First objection. What accrues to anything after the completion of its being, accrues to it accidentally. But the human nature accrues to the Word after the completion of the former as a being. Therefore the human nature is united with the Word accidentally.

Reply. I distinguish the major: if it is not drawn into the same personal being, I concede the major; otherwise I deny it. I contradistinguish the minor: that the human nature is drawn into the personal being of the Word,[604] this I concede; that it is not, this I deny.

But I insist. Even though it is drawn into the same personal being, it is united accidentally. The accident that accrues to any subject is drawn into the same being of the subject. But the accident is united with this subject. Therefore the human nature is united with the Word accidentally.

Reply. I distinguish the major: that it is drawn into the same being of the suppositum, this I deny; improperly so, I concede; for it has its own being, but inheres in a subject. It belongs to the being of accident to inhere. I concede the minor. I distinguish the conclusion: if the human nature were an accident inhering in the Word, then I concede the conclusion; otherwise I deny it.

The human nature is truly united with the Word not only in the person as accidents are, but also substantially inasmuch as it is terminated by the personality of the Word, and has one personal being or one existence with it, just as body and soul are so united.

Again I insist. Nevertheless the union is accidental at least predicably, if not predicamentally as Durandus says.

What is not predicated of a subject per se is a predicable accident.

But the human nature is not predicated per se of the Word.

Therefore the human nature is united with the Word as a predicable accident.

Reply. I distinguish the major; what is in no way predicated per se, I concede; what is at least predicated per se in the third mode or per se as subsisting, I deny. I contradistinguish the minor, and I deny the consequent and consequence. The humanity of Christ does not indeed belong to the definition of the Word or of the Second Person of the Trinity, nor is it a property of the Word, but the Word subsists in the human nature, and the human nature in the Word.

Finally I insist. Nevertheless, what can be either absent or present, the subject remaining intact, is united with the subject accidentally. But the human nature can be absent from the Word, which remains intact. Therefore the human nature is united with the Word accidentally.

Reply. I distinguish the major: the subject remaining intact considered as a composite, this I concede; the subject considered as a mere subsisting form, I deny. I contradistinguish the minor: the human nature can be absent, the Word remaining intact considered in Himself, as the eternal person, I concede; considered as the Word incarnate, I deny.

Thus the body is not united accidentally with the soul, and yet the body can be separated from the soul, this latter continuing to exist, though the composite ceases as such. In other words, there can be no separation of the body from the soul unless there is a cessation of the composite, and so the union is per se and not per accidens. Similarly the humanity is united with the Word, although the union between the two is not essential.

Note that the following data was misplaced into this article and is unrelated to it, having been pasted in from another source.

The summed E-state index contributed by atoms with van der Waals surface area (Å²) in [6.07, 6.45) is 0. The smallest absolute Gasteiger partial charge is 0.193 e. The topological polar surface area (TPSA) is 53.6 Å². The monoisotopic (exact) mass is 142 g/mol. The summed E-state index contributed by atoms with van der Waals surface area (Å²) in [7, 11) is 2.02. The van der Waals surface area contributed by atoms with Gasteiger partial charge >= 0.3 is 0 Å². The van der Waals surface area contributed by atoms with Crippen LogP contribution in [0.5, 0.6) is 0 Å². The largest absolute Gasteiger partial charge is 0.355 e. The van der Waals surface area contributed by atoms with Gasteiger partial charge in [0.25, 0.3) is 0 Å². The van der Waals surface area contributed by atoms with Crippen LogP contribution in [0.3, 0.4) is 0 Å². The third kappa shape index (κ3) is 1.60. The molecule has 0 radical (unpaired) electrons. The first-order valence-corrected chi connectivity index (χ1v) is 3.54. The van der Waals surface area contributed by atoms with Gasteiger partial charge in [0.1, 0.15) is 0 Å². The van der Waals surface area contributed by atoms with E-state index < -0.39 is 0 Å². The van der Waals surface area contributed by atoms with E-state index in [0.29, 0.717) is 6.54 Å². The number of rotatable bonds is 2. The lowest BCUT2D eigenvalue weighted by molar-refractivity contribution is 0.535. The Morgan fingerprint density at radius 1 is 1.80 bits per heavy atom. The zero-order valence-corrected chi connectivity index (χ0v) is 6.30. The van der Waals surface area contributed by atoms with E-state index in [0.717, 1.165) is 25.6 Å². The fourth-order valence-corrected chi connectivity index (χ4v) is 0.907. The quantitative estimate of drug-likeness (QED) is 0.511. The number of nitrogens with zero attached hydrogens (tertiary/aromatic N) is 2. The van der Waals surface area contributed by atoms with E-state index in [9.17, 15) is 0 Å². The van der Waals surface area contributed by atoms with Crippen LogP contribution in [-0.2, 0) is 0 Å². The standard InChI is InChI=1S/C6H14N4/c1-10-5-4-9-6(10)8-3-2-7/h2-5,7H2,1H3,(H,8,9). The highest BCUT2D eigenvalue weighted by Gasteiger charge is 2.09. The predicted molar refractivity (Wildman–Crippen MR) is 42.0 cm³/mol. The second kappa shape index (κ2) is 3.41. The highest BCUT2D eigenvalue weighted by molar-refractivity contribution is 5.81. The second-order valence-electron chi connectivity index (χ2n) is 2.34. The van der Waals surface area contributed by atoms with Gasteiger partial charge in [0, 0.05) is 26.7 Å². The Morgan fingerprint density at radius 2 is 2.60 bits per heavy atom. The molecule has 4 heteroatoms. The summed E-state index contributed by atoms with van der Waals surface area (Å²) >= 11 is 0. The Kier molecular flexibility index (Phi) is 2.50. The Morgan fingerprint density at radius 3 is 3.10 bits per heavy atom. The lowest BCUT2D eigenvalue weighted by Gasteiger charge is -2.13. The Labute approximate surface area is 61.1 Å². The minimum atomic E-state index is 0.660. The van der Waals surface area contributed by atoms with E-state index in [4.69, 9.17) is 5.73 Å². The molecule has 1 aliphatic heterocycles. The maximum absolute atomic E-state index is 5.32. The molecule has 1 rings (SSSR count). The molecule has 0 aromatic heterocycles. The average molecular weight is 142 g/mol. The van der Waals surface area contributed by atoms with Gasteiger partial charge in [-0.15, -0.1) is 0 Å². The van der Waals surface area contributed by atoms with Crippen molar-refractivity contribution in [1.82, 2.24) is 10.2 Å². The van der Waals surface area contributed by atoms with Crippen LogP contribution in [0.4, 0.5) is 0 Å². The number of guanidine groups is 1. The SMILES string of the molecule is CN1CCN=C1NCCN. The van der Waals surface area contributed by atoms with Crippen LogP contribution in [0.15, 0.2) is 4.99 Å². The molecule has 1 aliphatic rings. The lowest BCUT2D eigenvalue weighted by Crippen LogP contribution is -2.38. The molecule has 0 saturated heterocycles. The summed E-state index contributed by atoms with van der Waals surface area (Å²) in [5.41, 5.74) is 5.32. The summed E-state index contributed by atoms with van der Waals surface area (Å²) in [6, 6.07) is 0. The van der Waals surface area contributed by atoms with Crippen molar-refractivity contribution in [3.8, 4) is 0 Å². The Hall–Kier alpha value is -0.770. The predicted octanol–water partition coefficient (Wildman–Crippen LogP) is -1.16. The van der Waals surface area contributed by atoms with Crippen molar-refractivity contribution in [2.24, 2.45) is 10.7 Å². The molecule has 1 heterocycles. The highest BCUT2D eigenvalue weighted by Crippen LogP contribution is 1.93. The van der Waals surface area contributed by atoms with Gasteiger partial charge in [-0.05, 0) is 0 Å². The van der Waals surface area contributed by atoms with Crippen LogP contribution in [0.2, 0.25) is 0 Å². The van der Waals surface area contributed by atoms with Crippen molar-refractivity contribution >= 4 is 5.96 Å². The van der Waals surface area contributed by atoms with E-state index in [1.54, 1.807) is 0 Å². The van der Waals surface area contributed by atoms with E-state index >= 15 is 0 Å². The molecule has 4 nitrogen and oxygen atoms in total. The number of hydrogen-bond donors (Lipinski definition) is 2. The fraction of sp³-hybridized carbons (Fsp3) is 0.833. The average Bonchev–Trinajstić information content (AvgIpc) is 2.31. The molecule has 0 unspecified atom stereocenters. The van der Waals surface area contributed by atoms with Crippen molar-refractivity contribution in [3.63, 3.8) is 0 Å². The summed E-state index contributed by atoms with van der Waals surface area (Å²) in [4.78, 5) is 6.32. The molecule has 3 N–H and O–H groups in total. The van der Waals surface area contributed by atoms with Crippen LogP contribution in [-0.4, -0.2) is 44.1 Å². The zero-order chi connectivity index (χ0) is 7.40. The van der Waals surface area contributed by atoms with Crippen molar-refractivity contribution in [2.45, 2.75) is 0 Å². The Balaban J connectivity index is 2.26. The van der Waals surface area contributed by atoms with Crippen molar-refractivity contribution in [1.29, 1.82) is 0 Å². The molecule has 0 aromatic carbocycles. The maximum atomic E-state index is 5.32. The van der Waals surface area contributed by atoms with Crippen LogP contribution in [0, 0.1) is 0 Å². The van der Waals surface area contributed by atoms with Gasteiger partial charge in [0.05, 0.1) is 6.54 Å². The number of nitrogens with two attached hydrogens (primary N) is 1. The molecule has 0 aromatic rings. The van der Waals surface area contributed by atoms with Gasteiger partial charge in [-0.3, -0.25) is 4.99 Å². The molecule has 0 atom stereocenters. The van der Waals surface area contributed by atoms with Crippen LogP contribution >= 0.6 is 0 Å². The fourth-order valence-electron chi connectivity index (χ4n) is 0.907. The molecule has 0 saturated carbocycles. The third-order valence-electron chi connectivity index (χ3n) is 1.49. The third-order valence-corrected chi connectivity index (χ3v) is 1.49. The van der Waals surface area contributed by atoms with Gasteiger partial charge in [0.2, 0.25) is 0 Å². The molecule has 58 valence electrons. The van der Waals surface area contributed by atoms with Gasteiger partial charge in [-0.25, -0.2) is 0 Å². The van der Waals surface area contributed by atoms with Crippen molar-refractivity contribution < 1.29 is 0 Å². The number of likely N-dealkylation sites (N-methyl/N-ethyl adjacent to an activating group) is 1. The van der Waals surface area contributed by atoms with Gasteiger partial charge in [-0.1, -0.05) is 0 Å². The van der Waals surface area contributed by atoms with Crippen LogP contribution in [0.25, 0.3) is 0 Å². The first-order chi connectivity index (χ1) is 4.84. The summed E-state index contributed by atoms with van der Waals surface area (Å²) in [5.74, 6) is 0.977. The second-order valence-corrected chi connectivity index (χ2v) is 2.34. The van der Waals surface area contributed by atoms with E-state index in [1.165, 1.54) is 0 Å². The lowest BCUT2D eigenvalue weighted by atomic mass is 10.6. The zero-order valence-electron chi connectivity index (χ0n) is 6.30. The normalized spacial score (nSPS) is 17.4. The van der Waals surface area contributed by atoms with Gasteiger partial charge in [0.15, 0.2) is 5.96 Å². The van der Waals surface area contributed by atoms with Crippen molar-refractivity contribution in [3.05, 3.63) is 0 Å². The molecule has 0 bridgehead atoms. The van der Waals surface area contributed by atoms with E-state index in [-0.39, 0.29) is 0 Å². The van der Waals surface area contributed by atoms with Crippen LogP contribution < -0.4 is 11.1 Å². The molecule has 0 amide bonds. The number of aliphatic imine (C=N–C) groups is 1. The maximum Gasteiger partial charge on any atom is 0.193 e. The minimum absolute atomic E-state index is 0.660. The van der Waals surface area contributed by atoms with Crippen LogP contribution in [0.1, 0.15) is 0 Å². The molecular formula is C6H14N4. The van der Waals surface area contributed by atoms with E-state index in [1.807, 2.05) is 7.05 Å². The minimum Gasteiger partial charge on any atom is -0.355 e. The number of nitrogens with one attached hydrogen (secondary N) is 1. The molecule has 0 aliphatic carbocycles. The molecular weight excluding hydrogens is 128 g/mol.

Corollary. Hence the hypostatic union differs from an essential union that would result in one sole composite nature, such as the union between body and soul. It also differs from an accidental union. It is, however, an absolutely unique union of its kind, one that is subsistential or hypostatic, or a formally personal union, and not only a material union in the person, for even accidents, which accrue to man, are united to him materially in the person, but not formally as constituting the person.

Therefore Christ's human nature in the Word is neither a predicamental accident, as, for example, the intellectual faculty is in the rational soul or in the angel, nor a predicable or contingent accident as, for example, a certain person may be sitting instead of standing.

Thus is determined the exact meaning of this conciliar expression, namely, "hypostatic union." We are not concerned here with a theological conclusion deduced from the dogma, but with a metaphysical explanation of the dogma. The hypostatic union is not a new truth concerning the Incarnation, but it is a metaphysical explanation of this revealed truth.

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"Every man naturally desires knowledge; but what good is knowledge without fear of God? Indeed a humble rustic who serves God is better than a proud intellectual who neglects his soul to study the course of the stars."

Thomas á Kempis

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"If you wish to learn and appreciate something worth while, then love to be unknown and considered as nothing. Truly to know and despise self is the best and most perfect counsel."

Thomas á Kempis

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"God commands not impossibilities, but by commanding he suggests to you to do what you can, to ask for what is beyond your strength; and he helps you, that you may be able."

St Augustine